Customs museum to exhibit unlawful items
The Sri Lanka Customs Department will launch a museum to showcase its
long-standing history and exhibit unlawful items detected.
The museum in the new Customs Building on the Chalmer's Jetty in Fort
will be open to the public by the end of May.
Superintendent of the Customs Bio Diversity Unit Samantha Gunasekara
told the Sunday Observer that the concept to establish a museum for the
Customs Department was a long-felt need to educate the public about the
role of the department and its history and detections being carried out.
Apart from the over 200-year-old history since the Sri Lanka Customs
Department was set up in June 1806, the role of Customs operations dates
back to 1,000 years during the time of Maha King Parakramabahu the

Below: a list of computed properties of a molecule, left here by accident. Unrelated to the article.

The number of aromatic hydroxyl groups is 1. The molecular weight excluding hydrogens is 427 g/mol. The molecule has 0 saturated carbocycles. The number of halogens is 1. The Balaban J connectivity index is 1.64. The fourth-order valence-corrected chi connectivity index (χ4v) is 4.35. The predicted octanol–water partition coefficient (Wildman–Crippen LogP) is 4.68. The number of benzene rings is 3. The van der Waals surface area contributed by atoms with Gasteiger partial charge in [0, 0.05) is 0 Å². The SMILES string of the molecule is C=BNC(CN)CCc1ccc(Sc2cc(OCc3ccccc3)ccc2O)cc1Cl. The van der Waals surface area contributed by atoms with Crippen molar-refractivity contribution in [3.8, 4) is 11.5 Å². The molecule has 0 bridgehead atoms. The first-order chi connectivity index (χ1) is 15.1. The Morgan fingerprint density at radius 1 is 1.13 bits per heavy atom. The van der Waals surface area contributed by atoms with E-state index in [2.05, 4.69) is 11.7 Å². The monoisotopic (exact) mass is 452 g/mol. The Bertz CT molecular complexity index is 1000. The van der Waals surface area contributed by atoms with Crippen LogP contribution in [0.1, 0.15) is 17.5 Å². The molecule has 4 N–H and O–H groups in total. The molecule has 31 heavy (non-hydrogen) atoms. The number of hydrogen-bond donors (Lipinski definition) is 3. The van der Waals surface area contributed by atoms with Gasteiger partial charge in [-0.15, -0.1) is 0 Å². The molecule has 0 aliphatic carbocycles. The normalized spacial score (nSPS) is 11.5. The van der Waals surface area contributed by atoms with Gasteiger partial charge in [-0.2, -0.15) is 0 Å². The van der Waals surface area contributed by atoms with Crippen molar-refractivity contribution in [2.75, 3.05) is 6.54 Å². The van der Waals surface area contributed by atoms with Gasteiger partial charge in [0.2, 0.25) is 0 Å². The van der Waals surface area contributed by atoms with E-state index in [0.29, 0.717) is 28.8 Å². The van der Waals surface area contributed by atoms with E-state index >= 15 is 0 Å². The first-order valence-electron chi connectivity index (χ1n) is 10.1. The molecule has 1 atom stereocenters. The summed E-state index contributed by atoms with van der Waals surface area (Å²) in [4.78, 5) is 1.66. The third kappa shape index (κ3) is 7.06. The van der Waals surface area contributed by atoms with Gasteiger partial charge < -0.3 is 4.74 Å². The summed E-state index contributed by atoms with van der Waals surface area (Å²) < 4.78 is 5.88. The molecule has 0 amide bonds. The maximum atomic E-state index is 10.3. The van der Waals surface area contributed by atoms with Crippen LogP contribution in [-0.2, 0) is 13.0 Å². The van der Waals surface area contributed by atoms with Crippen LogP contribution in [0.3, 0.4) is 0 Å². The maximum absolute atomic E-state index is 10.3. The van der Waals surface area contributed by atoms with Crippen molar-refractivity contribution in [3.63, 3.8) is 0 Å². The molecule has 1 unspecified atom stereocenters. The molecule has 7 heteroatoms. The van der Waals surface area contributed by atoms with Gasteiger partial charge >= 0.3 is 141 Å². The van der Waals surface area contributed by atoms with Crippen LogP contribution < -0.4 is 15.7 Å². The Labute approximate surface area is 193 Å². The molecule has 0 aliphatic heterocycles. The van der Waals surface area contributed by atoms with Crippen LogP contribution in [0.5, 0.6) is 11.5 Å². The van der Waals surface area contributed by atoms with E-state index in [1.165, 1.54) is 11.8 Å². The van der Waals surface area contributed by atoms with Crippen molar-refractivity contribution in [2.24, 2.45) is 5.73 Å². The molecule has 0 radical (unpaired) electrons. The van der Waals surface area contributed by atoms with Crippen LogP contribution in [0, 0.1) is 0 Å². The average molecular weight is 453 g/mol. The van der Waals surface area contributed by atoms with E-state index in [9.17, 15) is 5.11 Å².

Great's reign where foreign goods were imported through ancient trading
channels such as the "Silk Route".
During that era, Sri Lanka then known as Serendib or Taprobane was a
dominant country in the maritime trading routes where Customs was an
essential duty to be carried out. Proof of this operation had been found
on ancient stone inscriptions, he said.
The museum will also exhibit items that had been recovered in various
detections throughout the country. Contraband on wildlife, antiques and
artefacts seized while being smuggled out of the country will be
exhibited in the museum. Dangerous substances such as narcotics and
other precious items including jewellery and gems will also be
Gunasekara said that the department has deployed a special team to
work in connection with the launch. It will be opened by President